I thought about it for a few minutes, consulted with my co-workers, and opted to recommend wrapping the burrito in a hemp or cotton napkin, and then microwaving it in that same napkin.

The next day the person responded and stated that his burritos tended to be messy and he needed something that would keep his bag from getting all messy. Would a Wrap-N-Mat work? Well, a Wrap-N-Mat would work, but you can't microwave them. (We'd already established that his workplace did not provide plates or a place to wash them.) I finally ended up suggested a microwave-safe plastic container and I believe he was happy with his new burrito containment unit.

A few months later, I got another question asking for burrito wrap/heating suggestions. With the previous experience under my belt, I sent a few ideas - some for messy burritos and others for neater burritos. I believe that person ended up using organic cotton napkins, which are great because you can use them as a wrap, heat the burrito up inside them, and then clean up with them when you're done.

About a month after that I got two more burrito questions in one week. At this point, my co-worker Belinda and I renamed our department ReusableBurritos.com and came up with an array of imaginary products including reusable tortilla chips (why waste chips?) and reusable taco shells (made from BPA-free, food-safe silicone.) 

I made it my mission to find a burrito solution for our customers. I started sketching up ideas for a burrito wrap with a pocket on one side to hold one end of the burrito, and then built-in ties so you could wrap the whole thing up and tie it neatly. I called it the Burrito Kimono.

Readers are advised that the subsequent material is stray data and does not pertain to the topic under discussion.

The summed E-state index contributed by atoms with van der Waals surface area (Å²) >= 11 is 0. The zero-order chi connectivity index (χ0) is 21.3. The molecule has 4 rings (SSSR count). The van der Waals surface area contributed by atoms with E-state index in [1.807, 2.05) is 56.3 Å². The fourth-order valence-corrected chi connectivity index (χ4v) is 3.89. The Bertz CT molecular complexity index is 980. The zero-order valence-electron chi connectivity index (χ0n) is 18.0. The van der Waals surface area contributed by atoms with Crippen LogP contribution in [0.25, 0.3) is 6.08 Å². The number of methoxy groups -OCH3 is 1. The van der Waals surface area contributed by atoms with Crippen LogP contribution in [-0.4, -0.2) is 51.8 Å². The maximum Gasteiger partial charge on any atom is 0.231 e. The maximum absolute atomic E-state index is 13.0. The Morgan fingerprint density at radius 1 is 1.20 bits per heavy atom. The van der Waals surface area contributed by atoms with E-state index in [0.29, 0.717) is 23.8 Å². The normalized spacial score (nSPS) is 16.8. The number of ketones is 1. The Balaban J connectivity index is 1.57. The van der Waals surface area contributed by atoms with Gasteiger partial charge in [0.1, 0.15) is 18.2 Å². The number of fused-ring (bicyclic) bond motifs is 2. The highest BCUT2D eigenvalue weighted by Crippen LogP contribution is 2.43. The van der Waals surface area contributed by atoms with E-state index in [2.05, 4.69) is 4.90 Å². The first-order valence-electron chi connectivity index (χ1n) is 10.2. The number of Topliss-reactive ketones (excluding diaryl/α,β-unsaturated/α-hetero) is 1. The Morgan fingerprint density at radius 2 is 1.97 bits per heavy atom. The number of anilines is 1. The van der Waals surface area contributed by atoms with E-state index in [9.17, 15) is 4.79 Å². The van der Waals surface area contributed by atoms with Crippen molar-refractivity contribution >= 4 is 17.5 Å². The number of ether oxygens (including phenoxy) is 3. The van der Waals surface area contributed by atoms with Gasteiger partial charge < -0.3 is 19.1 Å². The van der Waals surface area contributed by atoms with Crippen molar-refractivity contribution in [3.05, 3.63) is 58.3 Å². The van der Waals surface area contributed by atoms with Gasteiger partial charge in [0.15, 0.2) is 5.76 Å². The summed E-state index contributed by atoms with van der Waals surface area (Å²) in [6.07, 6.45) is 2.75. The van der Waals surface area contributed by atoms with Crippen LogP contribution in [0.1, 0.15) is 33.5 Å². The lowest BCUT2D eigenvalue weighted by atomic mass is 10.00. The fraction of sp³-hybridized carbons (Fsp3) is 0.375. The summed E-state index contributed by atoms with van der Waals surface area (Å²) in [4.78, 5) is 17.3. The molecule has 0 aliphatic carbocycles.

After another inquiry from a cab driver who wanted something that would keep his breakfast burrito warm while he drove around I realized this thing was way too big for me to tackle by myself.

I felt encouraged by a recent sample we received - an reusable cloth bag meant for heating up frozen items in the microwave. In fact, I just finished eating a vegetarian black bean burrito that I heated up in this bag. I have yet to compile my report for our next new product meeting, but at least there are other people out there considering the current frozen burrito crisis we have on our hands. 

I think the best advice I got was from our company founder's wife, Marni, who said, "Burritos are better out of the toaster oven anyway."

In closing, I still recommend using a napkin and a dash of water to heat a frozen burrito but that doesn't mean I'm not still looking for another solution. If you have an idea, please leave a comment and let us know! As you can see, we take all of our customer's concerns seriously - even if it means 18 months of burrito-related research and development.

October 06, 2009

Da Bears, Da Bags, Da Waste


Greenwashing Meets Pinkwashing

As a Chicago company, we're big Bears fans - and we all try to get out to as many home games as we can. Last year we were pretty disappointed to see cheap, non-woven polypropylene bags given away to everyone in attendance.

This past Sunday, another 40,000 more cheap reusable bags were distributed among fans. This year's sponsor, another huge corporation like last year's, used this marketing gimmick to tie their name to two good causes - environmental conservation and breast cancer awareness.  People who took these bags were instant walking advertisements for that corporation. And the bags were cheap, so the likelihood that they'll be used again is slim. In fact, we saw hundreds of these bags shoved into garbage cans all over Soldier Field as we left the game - what a waste! (We recommend you read our post about dollar store reusable bags for more on non-woven polypropylene bags.)